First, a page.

Interview of the Month: C3 Wants to Keep Ottawa Climate Accountable

Peter Croal and David Paré are members of Citizen Climate Counsel or C3. C3 is a group of eight retired seniors who offer high level strategic help to enhance the City of Ottawa’s ability to move forward on climate change issues while engaging with the citizens of Ottawa in the process. The article has been condensed and edited for clarity. 

CL: Let’s start at the beginning. How did C3 get started?  

PC: Joan Freeman is really the center of C3. It just sort of formed through an informal group. People knew each other and would ask each other to work in climate change for the city. Now it’s a group of eight people who have backgrounds in government consulting, technical fields, academic fields…people trying to make the city better on climate issues.  

DP: I joined less than a year ago. I’m a member of Sustainable Living Ottawa East, and I met Peter through them. Peter mentioned me to the group and I was recruited.  

CL: Broad strokes, what is C3 trying to achieve?  

Protesters in Ottawa

PC: Our focus isn’t on advocacy in its combative sense. We want to be seen as collaborative and professional in our approach.  

DP: Our key focus is to show the city how they’re not going to meet their climate targets despite their commitments.  

One thing that’s been emerging as one of the centerpieces of our work is carefully researching all public statements and documents from the city regarding commitments in relation to climate change. And then tracking the level of delivery of those. Peter’s partner Judith has been doing a lot of work on that.  

I also wanted to second what Peter said…we’re pretty hardworking people with some related background who want to help the city out. The [city’s] climate group is ridiculously underfunded. We know they’re grateful to get some help along the way when there’s research dug up by citizens.  

CL: Two questions. How many commitments has the city made, and, whether good, bad or mediocre, did any really stick out for you?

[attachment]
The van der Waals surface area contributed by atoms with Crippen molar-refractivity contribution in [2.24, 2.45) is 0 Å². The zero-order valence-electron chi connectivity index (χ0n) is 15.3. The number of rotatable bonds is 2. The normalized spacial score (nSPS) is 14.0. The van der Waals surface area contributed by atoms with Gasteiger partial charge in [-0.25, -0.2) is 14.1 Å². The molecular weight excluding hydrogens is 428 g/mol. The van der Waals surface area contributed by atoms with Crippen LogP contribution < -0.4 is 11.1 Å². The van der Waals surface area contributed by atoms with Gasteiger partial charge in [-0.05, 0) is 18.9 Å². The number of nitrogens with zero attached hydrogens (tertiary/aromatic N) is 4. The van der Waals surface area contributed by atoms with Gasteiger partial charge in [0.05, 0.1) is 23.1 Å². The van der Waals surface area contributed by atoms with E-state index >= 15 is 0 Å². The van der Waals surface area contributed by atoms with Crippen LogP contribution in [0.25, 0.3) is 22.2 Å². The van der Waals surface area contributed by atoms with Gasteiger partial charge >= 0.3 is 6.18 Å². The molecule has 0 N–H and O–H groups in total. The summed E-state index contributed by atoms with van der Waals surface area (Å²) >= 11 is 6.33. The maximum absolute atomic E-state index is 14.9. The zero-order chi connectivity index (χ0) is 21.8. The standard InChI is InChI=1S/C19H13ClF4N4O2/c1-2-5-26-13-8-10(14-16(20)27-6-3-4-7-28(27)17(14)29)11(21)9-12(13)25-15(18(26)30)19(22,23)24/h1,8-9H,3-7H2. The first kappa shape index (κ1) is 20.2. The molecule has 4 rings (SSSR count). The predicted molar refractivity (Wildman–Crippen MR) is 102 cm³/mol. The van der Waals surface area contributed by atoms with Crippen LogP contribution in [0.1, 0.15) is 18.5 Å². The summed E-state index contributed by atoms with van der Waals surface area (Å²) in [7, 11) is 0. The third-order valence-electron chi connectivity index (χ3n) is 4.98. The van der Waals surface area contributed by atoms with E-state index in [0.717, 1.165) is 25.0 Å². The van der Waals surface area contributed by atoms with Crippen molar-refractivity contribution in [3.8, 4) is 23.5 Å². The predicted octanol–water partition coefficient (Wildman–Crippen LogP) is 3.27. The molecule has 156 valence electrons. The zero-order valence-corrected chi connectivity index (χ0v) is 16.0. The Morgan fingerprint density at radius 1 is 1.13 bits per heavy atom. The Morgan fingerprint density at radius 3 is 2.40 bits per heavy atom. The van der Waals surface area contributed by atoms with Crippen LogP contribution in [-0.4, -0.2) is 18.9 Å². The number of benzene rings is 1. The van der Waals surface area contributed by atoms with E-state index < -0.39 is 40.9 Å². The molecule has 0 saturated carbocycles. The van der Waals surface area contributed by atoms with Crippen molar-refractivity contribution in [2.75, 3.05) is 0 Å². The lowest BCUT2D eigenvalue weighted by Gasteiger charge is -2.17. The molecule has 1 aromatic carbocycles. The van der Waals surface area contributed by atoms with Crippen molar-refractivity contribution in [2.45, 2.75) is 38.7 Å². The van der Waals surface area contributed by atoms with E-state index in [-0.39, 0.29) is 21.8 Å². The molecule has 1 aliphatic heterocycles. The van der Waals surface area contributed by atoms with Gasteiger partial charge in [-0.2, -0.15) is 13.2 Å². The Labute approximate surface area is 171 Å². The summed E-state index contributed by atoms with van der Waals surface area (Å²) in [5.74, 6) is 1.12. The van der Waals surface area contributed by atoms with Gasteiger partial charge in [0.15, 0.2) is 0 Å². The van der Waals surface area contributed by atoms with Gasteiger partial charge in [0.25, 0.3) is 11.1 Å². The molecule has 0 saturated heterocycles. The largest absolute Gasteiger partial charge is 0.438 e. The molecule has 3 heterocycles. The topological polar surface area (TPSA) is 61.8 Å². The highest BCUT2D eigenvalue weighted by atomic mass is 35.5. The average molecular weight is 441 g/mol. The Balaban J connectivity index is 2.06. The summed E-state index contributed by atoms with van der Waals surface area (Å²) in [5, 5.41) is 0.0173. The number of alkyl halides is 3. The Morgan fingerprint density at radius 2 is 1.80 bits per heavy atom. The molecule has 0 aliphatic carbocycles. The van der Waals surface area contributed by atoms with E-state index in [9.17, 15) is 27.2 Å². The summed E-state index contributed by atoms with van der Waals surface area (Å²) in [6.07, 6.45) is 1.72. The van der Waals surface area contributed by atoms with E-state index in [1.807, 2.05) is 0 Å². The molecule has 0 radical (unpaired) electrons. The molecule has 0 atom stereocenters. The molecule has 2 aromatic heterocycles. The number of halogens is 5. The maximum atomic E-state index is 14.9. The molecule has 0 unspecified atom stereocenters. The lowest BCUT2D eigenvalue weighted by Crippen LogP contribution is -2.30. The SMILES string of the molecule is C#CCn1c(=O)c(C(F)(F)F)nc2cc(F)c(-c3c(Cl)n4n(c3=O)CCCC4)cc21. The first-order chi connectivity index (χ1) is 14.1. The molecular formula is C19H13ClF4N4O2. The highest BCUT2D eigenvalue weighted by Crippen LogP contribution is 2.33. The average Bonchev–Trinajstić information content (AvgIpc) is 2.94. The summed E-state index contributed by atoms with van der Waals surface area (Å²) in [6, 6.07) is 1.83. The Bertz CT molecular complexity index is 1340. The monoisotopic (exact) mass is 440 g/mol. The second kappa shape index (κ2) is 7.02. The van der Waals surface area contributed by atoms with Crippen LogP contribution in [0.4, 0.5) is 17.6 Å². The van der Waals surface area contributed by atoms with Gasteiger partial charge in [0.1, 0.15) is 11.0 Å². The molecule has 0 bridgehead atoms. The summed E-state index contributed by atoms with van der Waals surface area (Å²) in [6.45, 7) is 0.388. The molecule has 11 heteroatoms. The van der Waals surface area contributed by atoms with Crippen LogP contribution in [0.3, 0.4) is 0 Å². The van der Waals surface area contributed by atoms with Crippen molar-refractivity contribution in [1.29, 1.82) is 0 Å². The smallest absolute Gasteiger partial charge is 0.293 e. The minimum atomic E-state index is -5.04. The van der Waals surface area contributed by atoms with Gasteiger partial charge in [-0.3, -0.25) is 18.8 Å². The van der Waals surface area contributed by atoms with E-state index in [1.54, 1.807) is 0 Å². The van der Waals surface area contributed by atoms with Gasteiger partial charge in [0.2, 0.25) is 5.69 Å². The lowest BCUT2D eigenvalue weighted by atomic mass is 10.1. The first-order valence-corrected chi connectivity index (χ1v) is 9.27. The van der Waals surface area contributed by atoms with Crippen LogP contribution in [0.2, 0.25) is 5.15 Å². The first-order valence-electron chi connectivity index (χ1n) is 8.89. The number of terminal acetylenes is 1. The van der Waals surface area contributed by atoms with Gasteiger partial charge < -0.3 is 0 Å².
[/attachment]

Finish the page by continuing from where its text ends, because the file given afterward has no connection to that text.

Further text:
PC: We have a spreadsheet of about 158 commitments that city has made on climate change. We’re just now talking about how we want to release the information to staff and council.  

One thing that stuck out to me was that we have a climate emergency declared in 2019, but the commitments to support that emergency are not there. The climate budget is basically the hydro Ottawa dividend, which is $800 thousand. You can’t do anything with 800k.  

DP: We’re in a climate emergency and that’s the best you can come up with? That’s the one that jumped out, just the low level of targeted funding. We’re currently trying to get clarification on whether that number has changed or is about to change.  

For me, I think I’m one of the lesser informed members of this group, so I’m learning a lot but it’s striking to see this. There’s a disjuncture between statements about emergency and the scope of what we’re facing, and how many boots are on the ground and how much money is committed. It’s kind of scary the way it has to be ramped up if any of these commitments are going to be met.  

CL: As I get more involved in Ottawa’s municipal politics, I have noticed that it can feel like a struggle to get anything innovative or radical to come out of city council. Do either of you have any thoughts on why that might be?  

PC: I have this theory. I grew up in Ottawa and we have the feds here and thanks to the presence of the federal government we have all kinds of assets that are world class. We have museums, the canal, Gatineau Park. But if you stripped away everything that was federal in this city, we’d be left with a pretty marginal, boring, not very innovative city. The central part of my argument is that council has been basking in the glow of the feds because they have been the ones doing proper design, planning and implementation of their assets. But at the municipal level we can’t seem to do anything right.  

CL: It also seems like Ottawa is hampered by this claim of a rural/urban divide, and this claim that rural Ottawans have different priorities than urban folks.  

PC: This is something that came up last month. Joan was at a meeting in rural Ottawa. Talking to rural constituents, one thing that she brought to our group that I think needs to be explored is that rural citizens are extremely concerned [about climate change]. They are seeing the effects on their farms, on their livelihoods and they are concerned. I think that is a bridge to connecting the dots about how we get a larger voice, regardless of your political stripe, whether you’re a pro-developer councillor or not, the citizenry is starting to get agitated about climate change and we have a council that’s not meeting that concern.  

The fact is, the quality of life is changing for all of us.  

CL: What is C3 planning for in the next few months?  

PC: Well, we have all this data, and we’ve got COP26, so we’d like to see what COP26 says about cities. So, we’re marrying those two things in our group and still figuring out a plan to release the information.  

DP: There’s also [city] budgeting coming up so we’ll start to monitor that a bit more.  

The challenge with doing this work, you know we uncover useful information, but the question is what to do with it and who to send it to. That also brings up the question we discussed earlier, which is are we going to be more “shit disturbers” or are we going to be standing more by city staff in particular, to help them get their work done. So those issues are interconnected. It’s tricky figuring out how to package that information and get it across. 

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